Sebastiaan Vaessen, head of strategy at Naspers warns those business leaders who have only just started thinking of being digital or being mobile-first, are probably already behind the curve – they will need to start thinking about how to become ‘AI-first’.
Vaessen said that artificial intelligence had a major breakthrough in 2016 when Google DeepMind’s AlphaGo computer programme defeated the world GO champion. This achievement, he said, proved that AI is now able to complete complex tasks that would take people years to master.
He said that AI has already mastered a remarkable list of human tasks, ranging from translations to more creative undertakings like writing music and film scripts.
Vaessen outlined the potential and relevance of AI for the world of business. “Many businesses deploy consultants these days to help resolve the most critical and complex business decisions, often at significant cost over several months.
“AI can now do the work of hundreds of the brainiest people in a matter of seconds. At the current pace, AI will quickly establish itself as a critical technology running through every business process.”
The Naspers executive said that CEOs cannot afford to adopt a wait-and-see approach. “A combination of the plummeting cost of computer processing power, increasing availability of data, and democratization of open source machine learning tools, allow any company to become AI-enabled.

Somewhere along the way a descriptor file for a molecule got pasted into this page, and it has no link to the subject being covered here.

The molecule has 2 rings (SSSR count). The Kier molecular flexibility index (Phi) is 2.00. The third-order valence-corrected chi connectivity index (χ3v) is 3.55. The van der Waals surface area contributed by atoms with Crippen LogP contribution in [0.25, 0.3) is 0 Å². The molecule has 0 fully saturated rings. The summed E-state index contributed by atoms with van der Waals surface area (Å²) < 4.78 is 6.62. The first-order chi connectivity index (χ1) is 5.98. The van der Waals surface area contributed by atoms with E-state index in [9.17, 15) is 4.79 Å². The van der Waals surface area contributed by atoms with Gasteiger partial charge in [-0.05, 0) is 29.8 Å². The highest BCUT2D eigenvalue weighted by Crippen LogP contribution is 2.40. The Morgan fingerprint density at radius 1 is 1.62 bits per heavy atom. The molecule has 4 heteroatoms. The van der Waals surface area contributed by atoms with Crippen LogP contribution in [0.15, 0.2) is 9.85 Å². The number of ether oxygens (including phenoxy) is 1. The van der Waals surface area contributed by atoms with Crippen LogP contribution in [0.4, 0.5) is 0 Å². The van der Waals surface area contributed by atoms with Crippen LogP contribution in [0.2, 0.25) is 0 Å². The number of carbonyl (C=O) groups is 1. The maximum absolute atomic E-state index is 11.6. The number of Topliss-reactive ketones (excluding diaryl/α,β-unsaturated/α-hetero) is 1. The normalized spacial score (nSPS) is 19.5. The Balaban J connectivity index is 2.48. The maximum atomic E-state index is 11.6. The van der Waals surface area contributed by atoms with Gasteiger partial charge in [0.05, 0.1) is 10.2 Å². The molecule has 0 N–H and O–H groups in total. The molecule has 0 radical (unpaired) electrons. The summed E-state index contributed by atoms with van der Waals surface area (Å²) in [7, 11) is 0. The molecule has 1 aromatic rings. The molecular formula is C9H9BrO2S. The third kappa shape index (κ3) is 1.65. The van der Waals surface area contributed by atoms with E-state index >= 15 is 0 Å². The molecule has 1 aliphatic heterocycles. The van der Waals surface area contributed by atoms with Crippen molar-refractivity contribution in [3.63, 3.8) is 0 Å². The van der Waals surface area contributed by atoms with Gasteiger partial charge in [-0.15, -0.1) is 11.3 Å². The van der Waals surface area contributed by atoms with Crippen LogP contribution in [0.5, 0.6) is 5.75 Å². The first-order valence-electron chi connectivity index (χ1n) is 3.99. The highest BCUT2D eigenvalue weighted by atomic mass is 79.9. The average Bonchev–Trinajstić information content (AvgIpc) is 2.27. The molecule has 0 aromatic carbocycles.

“These technologies are evolving so rapidly that you will struggle to catch up if you’re not on the ball already,” he said.
Vaessen said that companies need a deep, defensive moat to fend off competition and develop a sustainable and profitable business. “In recent times, scale and network effects were some of the principal sources of competitive advantage. Intelligence is the next battleground.”
He said that with the application of AI in the business world still nascent, deploying AI now can be a company’s secret weapon for growth. “AI can help outsmart the competition – even competitors with previously considered unbeatable scale and network effects.”
Vaessen again warned that for all its potential, AI does have a dark side. “While AI algorithms perform the programmed tasks they master exponentially better than their human counterparts, they are still prone to gaffes. AI is not flawless and does make mistakes, albeit at a lower frequency than a human,” he said.
For non-critical business tasks, such as advertising, and product recommendations, such mistakes might be considered tolerable. “This can become more problematic, though, as AI becomes more critical to the heart of a business,” he said.
Vaessen said that AI algorithms can be so complex that even engineers struggle to explain the underlying drivers of any given AI decision. “AI is a black box and requires leaps of faith. This can be highly unsettling, but CEOs must accommodate failure as the price of succeeding in the long run. Ultimately, AI is no longer a peripheral technology, but potentially the key to unlocking an organisation’s competitive advantage.”